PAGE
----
“Those who can, do; those who can’t, teach.”
— George Bernard Shaw

I am passionate about teaching. This is why I was very happy to gain the 2022 teaching award that is given yearly to two lecturers/professors in my department. That, and the fact that I won very few things in my life (I’m still proud of an award I got in high school for a philosophy essay and a punch card for 10 swing dance lessons I won in Boulder).

The personalize water bottle I won with my award

To tell the truth, I am not the biggest fan of awards, especially in academia. I do not feel I am better or worse than my colleagues because I took the time to make a good portfolio and submit it, and I do believe that my department is full of exceptional educators. However, it seems that my portfolio was successful, so even if I cannot claim I am the best teacher in the world, at least I now have some self-confidence to say I have some good teaching strategies.

This is why I decided to share my teaching portfolio here.

Hopefully, this can be useful to some of you looking for teaching jobs (not that I am extremely successful in my career, but maybe other people can be).

In this blog, I already described (here and here) some of my classes, and I collected some syllabi in this section.

What I’d like to add here, are some tips for effective teaching:

  • Have a class blog. The idea is that students write posts (or create podcasts, or videos – I leave them a lot of freedom) commenting on news or current events. Then, they also have to post comments on their peers’ posts. This has two aims: first, it forces them to think critically about society, and connect what happens in the world with class material & academic theories; second, it helps them learn to write non-academic pieces, which is useful in a lot of jobs. A highlight for me, reading and grading blog posts can be pretty fun and interesting, and I’ve always had students writing fantastic pieces.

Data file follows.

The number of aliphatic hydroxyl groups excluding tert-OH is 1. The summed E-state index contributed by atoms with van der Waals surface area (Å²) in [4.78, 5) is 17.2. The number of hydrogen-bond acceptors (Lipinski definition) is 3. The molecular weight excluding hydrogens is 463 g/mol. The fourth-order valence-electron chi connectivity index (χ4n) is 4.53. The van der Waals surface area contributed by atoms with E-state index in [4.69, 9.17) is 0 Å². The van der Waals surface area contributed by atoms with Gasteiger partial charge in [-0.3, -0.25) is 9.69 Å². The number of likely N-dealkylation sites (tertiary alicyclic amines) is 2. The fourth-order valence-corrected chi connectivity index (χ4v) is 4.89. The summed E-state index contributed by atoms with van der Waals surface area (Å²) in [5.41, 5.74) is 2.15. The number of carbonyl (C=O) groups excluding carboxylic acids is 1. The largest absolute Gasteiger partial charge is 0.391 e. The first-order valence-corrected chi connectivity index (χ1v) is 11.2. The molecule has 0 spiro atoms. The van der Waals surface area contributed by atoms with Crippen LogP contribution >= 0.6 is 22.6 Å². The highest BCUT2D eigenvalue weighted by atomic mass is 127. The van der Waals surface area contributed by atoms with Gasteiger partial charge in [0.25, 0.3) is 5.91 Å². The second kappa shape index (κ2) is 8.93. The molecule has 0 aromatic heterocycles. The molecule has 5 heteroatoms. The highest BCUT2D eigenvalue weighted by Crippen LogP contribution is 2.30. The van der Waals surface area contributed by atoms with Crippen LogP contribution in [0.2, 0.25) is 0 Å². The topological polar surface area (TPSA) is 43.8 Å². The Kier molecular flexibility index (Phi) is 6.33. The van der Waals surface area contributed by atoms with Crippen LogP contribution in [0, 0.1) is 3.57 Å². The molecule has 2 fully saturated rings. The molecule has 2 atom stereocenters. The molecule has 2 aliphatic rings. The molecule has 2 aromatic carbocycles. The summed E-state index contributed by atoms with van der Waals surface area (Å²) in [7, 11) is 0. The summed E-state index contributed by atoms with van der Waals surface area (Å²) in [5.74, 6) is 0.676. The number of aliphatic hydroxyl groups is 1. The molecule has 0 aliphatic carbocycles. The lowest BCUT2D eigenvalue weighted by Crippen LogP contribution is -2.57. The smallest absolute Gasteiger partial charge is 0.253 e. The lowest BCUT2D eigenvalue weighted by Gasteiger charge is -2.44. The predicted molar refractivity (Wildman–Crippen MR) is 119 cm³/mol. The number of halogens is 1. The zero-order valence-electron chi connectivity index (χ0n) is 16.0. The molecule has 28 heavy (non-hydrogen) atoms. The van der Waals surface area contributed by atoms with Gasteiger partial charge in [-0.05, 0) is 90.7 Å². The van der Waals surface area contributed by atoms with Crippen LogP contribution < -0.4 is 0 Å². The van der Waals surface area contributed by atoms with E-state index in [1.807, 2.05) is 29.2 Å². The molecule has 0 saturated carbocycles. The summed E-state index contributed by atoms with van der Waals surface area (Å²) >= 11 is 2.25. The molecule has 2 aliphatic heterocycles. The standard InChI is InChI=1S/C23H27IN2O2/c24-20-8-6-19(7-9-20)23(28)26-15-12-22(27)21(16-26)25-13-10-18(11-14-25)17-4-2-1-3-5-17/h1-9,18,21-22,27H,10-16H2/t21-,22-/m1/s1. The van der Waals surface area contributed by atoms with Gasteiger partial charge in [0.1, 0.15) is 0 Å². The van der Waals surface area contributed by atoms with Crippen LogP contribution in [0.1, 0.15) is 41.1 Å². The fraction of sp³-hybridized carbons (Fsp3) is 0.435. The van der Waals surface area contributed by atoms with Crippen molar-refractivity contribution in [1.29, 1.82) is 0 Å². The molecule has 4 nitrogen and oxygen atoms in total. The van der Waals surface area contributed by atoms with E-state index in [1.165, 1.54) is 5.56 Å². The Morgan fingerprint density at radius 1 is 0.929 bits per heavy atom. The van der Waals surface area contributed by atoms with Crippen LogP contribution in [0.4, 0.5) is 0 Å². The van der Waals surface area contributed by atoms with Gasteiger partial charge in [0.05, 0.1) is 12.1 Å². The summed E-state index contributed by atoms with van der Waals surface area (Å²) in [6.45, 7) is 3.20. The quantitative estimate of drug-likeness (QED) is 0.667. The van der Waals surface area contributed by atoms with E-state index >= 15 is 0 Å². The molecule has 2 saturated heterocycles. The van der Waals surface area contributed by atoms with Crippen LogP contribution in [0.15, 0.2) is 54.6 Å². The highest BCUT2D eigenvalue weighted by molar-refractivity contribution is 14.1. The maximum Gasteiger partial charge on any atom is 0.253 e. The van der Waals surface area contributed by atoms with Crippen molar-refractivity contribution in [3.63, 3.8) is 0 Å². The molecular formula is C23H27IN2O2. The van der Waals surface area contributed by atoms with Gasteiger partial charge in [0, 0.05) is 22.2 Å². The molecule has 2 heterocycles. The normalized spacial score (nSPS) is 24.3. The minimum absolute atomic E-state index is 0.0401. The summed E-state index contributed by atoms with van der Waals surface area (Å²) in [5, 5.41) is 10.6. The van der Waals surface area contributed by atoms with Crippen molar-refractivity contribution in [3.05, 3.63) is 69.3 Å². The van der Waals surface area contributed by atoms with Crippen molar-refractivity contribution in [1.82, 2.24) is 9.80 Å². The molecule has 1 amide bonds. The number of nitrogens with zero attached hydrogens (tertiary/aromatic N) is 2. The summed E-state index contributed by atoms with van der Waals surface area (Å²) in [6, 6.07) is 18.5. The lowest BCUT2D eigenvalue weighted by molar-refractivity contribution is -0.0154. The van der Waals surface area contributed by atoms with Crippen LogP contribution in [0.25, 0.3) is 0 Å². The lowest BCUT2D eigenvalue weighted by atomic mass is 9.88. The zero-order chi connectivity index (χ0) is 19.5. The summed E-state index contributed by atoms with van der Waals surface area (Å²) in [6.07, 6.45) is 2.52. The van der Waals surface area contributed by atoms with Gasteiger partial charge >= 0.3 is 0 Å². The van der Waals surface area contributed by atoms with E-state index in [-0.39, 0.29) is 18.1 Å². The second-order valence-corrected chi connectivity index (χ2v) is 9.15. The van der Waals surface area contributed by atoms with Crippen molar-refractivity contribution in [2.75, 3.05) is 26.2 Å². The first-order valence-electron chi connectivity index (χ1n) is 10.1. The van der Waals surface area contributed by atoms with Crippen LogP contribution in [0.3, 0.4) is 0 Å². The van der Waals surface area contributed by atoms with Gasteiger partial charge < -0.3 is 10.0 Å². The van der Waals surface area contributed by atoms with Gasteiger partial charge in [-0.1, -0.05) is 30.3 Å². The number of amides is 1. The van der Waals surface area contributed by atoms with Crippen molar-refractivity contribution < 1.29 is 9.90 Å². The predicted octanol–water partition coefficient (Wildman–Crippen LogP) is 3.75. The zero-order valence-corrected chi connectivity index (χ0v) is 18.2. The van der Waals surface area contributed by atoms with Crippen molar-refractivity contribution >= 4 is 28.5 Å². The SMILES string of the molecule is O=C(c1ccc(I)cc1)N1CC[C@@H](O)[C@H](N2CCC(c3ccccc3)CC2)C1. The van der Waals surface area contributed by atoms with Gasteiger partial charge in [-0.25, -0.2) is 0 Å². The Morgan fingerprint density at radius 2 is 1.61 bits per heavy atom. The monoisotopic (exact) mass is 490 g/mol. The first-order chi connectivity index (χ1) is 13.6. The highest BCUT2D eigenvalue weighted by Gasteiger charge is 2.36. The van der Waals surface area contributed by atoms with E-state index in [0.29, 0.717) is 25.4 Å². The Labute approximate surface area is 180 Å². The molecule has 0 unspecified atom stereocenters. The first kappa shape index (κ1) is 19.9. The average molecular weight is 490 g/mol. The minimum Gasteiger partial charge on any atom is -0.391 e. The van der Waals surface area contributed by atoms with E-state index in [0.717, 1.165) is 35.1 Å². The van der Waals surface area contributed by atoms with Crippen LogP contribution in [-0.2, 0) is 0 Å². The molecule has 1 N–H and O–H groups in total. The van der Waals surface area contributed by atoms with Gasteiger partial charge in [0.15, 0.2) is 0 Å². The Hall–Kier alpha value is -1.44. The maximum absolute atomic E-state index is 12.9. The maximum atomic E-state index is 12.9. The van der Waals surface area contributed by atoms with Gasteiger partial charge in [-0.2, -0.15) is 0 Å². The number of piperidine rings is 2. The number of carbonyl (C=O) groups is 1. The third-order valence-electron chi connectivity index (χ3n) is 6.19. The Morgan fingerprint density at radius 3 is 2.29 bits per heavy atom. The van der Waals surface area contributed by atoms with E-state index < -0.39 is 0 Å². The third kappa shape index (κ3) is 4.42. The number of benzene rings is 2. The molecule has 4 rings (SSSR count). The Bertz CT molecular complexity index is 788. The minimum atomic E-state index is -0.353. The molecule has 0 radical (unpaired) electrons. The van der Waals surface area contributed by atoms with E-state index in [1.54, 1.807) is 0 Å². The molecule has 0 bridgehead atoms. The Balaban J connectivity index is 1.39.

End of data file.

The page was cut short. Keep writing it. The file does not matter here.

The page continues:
• Prepare some online activities. We all learned to use online tools during the pandemic (Hello, Padlet. Hello, Teams. Hello, Zoom breakout rooms). I taught many classes where students’ participation is part of the final grade. While it is great to have class discussions where everybody participates, there is always someone who might find it difficult to raise their hands – think about people who aren’t fluent in English, people who are very shy, etc etc. Therefore, I found it very useful to also have some participation activities that students do before class. These activities are very useful in online teaching, but I found them helpful also in a post-covid (if there is such a thing) academia. In the classroom, I ask students to bring a laptop or a smartphone and work on a Padlet or Googledoc or Jamboard, and then I show the results on the class screen. Examples of activities are:
    • I make students prepare discussion questions on readings or class material, and write them on a discussion board. I then use the questions in class to prompt discussion.
    • I ask students to come up with their own definition of something (e.g. “what is ‘identity’ for you”?) and write it down on a Padlet (or similar platform, such as Jamboard or Googledoc), either individually or in small groups. Then, when the Padlet is completed, I have a summary of all the answers, and I discuss them together and connect them to the class material (e.g. definition of “identity” according to sociologists)